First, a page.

Review: The Manual of Ideas

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In 140 characters or less:

An excellent and detailed review of 9 of the most popular value investing styles. Why they work, and how to apply them.

Why you should read it:

While there are many investing books available to help beginners there are precious few that add value for those that have already mastered the basics. The Manual of Ideas steps in to the breech, providing a concise survey of the best value investing has to offer. It is written with the intermediate-advanced investor in mind.

The bulk of the book is 9 chapters, each reviewing a different value investing approach and asking the same questions of each. Why do they work? How can they be used and misused? How can we find these type of opportunities? How should we analyse these opportunities once they are found?

The value investing approaches covered:

  1. Deep Value: Ben Graham Style Bargains
  2. Sum-of-the-Parts Value: Investing in Companies with Excess or Hidden Assets
  3. Greenblatt’s Magic Search for Good and Cheap stocks
  4. Jockey Stocks: Making Money alongside Great Managers
  5. Follow the Leaders: Finding Opportunity in Superinvestor Portfolios
  6. Small Stocks, Big Returns? The Opportunity in Underfollowed Small- and Micro-Caps
  7. Special Situations: Uncovering Opportunity ini Event-Driven Investments
  8. Equity Stubs: Investing (or Speculating?) in Leveraged Companies
  9. International Value Investments: Searching for Value beyond Home Country Borders

Despite being less than 300 pages, The Manual of Ideas took me a surprisingly long time to finish. The content wasn’t particularly tough, but it was so jam-packed with value and thoughtful insights that I found myself re-reading paragraphs several times over.

Key lessons: 

I endeavor to follow Farnam Street’s (and Mortimer Adler’s) guide ‘How to Read a Book’ and scribble down my key takeaways as I read a book. The Manual of Ideas makes this even easier by breaking down 10 key takeaways for each chapter. Rather than recreating that exhaustive list I will just point out a few key ideas that stuck out for me personally. There are literally hundreds more great insights that could have made this list.

#1: Cast yourself as the world’s chief capital allocator

This was my biggest take away from the book. If you can stick to this, you avoid most of the pitfalls of the market, and are never holding a poor investment while in search of a greater fool

“While most investors do have a negligible impact on the overall market, the accompanying small fish mind-set does not lend itself to successful investing. Even when I invested a timy amount of money, I found it helpful to adopt the mind-set of chief capital allocator. I imagined my role as distributing the world’s financial capital to activities that would generate the highest returns on capital.”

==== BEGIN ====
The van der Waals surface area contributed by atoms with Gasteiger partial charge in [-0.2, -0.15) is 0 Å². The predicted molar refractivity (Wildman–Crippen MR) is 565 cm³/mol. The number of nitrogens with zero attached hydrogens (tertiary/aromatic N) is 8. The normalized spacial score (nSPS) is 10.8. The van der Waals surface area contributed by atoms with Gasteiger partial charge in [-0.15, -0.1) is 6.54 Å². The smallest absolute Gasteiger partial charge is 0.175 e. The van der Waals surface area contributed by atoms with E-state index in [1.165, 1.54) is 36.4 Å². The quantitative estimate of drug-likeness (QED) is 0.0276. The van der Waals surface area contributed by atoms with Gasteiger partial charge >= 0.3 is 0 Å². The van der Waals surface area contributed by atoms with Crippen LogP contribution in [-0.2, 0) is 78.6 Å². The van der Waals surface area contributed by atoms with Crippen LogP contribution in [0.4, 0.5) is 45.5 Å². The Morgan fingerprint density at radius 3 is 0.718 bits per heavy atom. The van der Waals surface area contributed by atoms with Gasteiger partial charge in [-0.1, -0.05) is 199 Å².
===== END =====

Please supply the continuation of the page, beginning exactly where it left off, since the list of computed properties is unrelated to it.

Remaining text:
“If I directed the allocation of the world’s capital, I would not be able to rely on the market to bail me out of bad decisions. The greater fool theory of someone buying my shares at a higher price breaks down if the buck stops with me. Successful long-term investors believe their return will come from the investee company’s return on equity rather than from sales of stock”

#2: Your process must be tailored to the value investment strategy you are pursuing.

This is both obvious and easily overlooked. All too often investors will talk themselves out of a deep value opportunity because the business is in turmoil. Or out of a fast growing company because it has a relatively higher valuation.

The core premise of The Manual of Ideas is that a distinct investment process, screening tools, and analytical framework must be used for each of the 9 investment approaches discussed. Mixing and matching tools between different frameworks is a recipe for disaster.

Case in point, a business with high returns on capital provides the investor no advantage if it pays out all of its earnings as dividends.

“The return on capital earned by the business is irrelevant when the payout ratio is 100%. As the payout ratio declines, the economics of the business becomes increasingly important.”

#3: Capital light businesses are the most easily threatened 

“When something other than capital employed drives the profits of a business, that something can change quite easily unless the business has a sustainable moat. Businesses with low capital intensity may be more likely to exhibit winner-take-all dynamics, as capital is not a barrier to scale. Consider how quickly Apply crushed well-established companies Nokia, Research in Motion, and even Sony.”

#4: Investing might be a zero-sum game, but investors decide the average return

The idea that investing is a zero-sum game gets a lot of airtime. But this ignores the role that investors, as capital allocators, have on the average return.

“Many investors [have a] correct but incomplete view that public market investing is a zero-sum game. While not all investors can earn above-average returns, the average return is far from predetermined. If investors consistently made terrible decisions, for instance by investing only in money-losing Internet companies, there might be just as many relative underperformers and outperformers as there are today, but the market return would be considerably lower.”

The last word:

On top of these key lessons there were literally hundreds of excellent insights in to the best way to pursue the 9 strategies. I am sure this will not be the last book that we see from John Mihaljevic and I look forward to the next.

Read this book!

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